Eco-socialists argue that an ecological contradiction arises because, while nature has limited capacity to produce materials and energy and to absorb waste, firms must always seek to expand their markets, creating new needs and altering their instruments of production. The result is a "sapping of the original source of all wealth, the soil and the labour" (Capital, Vol 1).
Along with Marxism's economic and ecological critique is a moral condemnation of capitalism. The concern is not merely with the growing gap between rich and poor, but the alienating conditions of life and work: people have ever-diminished control over the tools they work with; less identity with products they have made, except as "objects of worship"; they have become alienated from each other, from themselves and from nature.
Marxists did not believe that capitalism must collapse and that socialist revolution was inevitable, only that capitalism has an inherent tendency towards economic and ecological crises. Revolution can only occur when vast numbers of workers and their allies have developed a revolutionary consciousness that tells them that only if they unite to end the capitalist system and create a classless society can they eliminate poverty, unemployment, inequality, alienation and environmental destruction.
The socialism envisioned by Marxism's founders would take not decades or even a century to evolve, but an entire epoch. It includes a planned economy that replaces markets and the profit system as the motor force of the economy; public ownership of the major means of production; and economic democracy with community control over economic priorities and worker control over the organization of work. Its ultimate governing principle is "from each according to his ability, to each according to his need."
While capitalism has experienced repeated crises over the past 200 years, these crises have not produced the hoped-for political revolutions, except in some of the least mature capitalist societies of the world, such as 1917 Russia, where the results were disastrous. During the Stalin years and beyond, Marxism became a religious faith rather than a social science and stagnated in Canada as it did elsewhere. The legacy of the USSR was to discredit the Marxist version of socialism. It also damaged other alternative movements for radical change.
The collapse of Soviet socialism in 1989 has produced not a western-style democratic capitalism but a gangster-ridden capitalism that has suffered a prolonged and catastrophic economic decline. Coincidentally, China has been converted to a one-party market socialism with rapid privatization of industry, a return to capitalistic labour markets and mass unemployment and to a regime of "special economic zones" where foreign capital is invited to exploit Chinese labour unprotected by regulation or minimum standards.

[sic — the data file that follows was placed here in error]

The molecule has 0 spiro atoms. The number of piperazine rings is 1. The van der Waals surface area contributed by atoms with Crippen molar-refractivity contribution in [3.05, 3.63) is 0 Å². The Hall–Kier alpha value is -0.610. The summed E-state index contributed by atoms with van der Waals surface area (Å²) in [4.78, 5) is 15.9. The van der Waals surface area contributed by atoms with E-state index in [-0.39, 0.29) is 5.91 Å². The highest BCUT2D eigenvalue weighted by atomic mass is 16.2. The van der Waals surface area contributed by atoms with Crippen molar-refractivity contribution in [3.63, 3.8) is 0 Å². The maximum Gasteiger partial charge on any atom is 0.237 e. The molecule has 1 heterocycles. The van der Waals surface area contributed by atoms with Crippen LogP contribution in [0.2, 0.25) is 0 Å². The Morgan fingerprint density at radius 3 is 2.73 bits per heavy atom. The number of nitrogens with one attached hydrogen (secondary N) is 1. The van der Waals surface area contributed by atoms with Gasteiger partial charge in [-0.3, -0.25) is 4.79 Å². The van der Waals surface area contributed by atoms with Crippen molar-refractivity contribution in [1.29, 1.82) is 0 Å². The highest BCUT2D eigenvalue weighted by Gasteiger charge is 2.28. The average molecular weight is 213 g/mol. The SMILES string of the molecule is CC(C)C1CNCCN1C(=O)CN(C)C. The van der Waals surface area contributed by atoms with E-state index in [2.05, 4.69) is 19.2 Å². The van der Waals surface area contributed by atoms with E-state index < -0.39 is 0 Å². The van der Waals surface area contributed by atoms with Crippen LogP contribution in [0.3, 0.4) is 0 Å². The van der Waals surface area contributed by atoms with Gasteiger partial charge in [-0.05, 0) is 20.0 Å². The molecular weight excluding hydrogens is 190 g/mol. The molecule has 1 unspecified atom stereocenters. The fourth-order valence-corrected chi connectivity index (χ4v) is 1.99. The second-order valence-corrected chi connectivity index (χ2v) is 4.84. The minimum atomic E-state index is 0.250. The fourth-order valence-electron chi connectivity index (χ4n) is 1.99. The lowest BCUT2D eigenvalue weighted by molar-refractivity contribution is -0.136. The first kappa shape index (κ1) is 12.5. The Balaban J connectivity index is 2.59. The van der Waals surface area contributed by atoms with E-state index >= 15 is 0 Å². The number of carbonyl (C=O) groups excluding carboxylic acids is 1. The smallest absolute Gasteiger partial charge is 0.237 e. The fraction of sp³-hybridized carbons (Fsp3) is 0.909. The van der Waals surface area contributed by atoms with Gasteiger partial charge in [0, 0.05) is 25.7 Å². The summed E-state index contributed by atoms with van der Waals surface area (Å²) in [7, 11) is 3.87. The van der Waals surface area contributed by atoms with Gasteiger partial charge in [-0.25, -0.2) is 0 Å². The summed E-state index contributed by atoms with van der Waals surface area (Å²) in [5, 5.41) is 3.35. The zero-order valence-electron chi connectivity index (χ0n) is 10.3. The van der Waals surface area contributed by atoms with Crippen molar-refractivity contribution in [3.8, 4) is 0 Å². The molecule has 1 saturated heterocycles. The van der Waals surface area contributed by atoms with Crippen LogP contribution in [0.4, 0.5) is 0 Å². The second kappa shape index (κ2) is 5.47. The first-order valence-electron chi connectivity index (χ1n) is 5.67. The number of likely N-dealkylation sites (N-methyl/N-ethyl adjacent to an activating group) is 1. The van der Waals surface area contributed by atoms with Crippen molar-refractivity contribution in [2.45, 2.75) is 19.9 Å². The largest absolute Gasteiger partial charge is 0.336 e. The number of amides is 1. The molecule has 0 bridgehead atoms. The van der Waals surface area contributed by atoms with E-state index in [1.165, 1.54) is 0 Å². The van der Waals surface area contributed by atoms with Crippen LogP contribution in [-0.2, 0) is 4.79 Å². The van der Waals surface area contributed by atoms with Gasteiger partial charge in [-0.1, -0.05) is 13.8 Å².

The rise of globalization in the 1990s, new financial crises and the growing polarization between rich and poor has brought about a renewed interest in Marxism, especially on the occasion of the 150th anniversary of the Communist Manifesto. Its insight into the functioning of the capitalist system has always been its enduring strength. But the growing fragmentation of the working class, the continuing inability to link peoples' everyday struggles to the coming of a socialist future, and the challenge of new currents such as post-modernism (which questions conflict) all combine to put the socialist movement on the defensive on the eve of the 21st century.
Prominent Canadian Marxist scholars include Gregory Albo, Pat Armstrong, Wallace Clement, Frank Cunningham, Jane Jenson, Mike Lebowitz, C.B. MACPHERSON, Stanley RYERSON, Bryan Palmer, Leo Panitch, John Saul and Dorothy Smith.
Author CY GONICK
L. Panitch, ed, The Canadian State (1977); W. Clement and J. Myles, Relations of Ruling: Class and Gender in Postindustrial Societies (1994); G. Laxer, Open for Business: The Roots of Foreign Ownership in Canada (1989); D. Smith and V. Burstyn, eds, Women, Class and the State (1985); S. Ryerson, Unequal Union: Confederation and the Roots of Conflict in the Canadas 1815-1837 (1968); C.B. MacPherson, The Rise and Fall of Economic Justice (1985) and Studies in Political Economy (n.d.).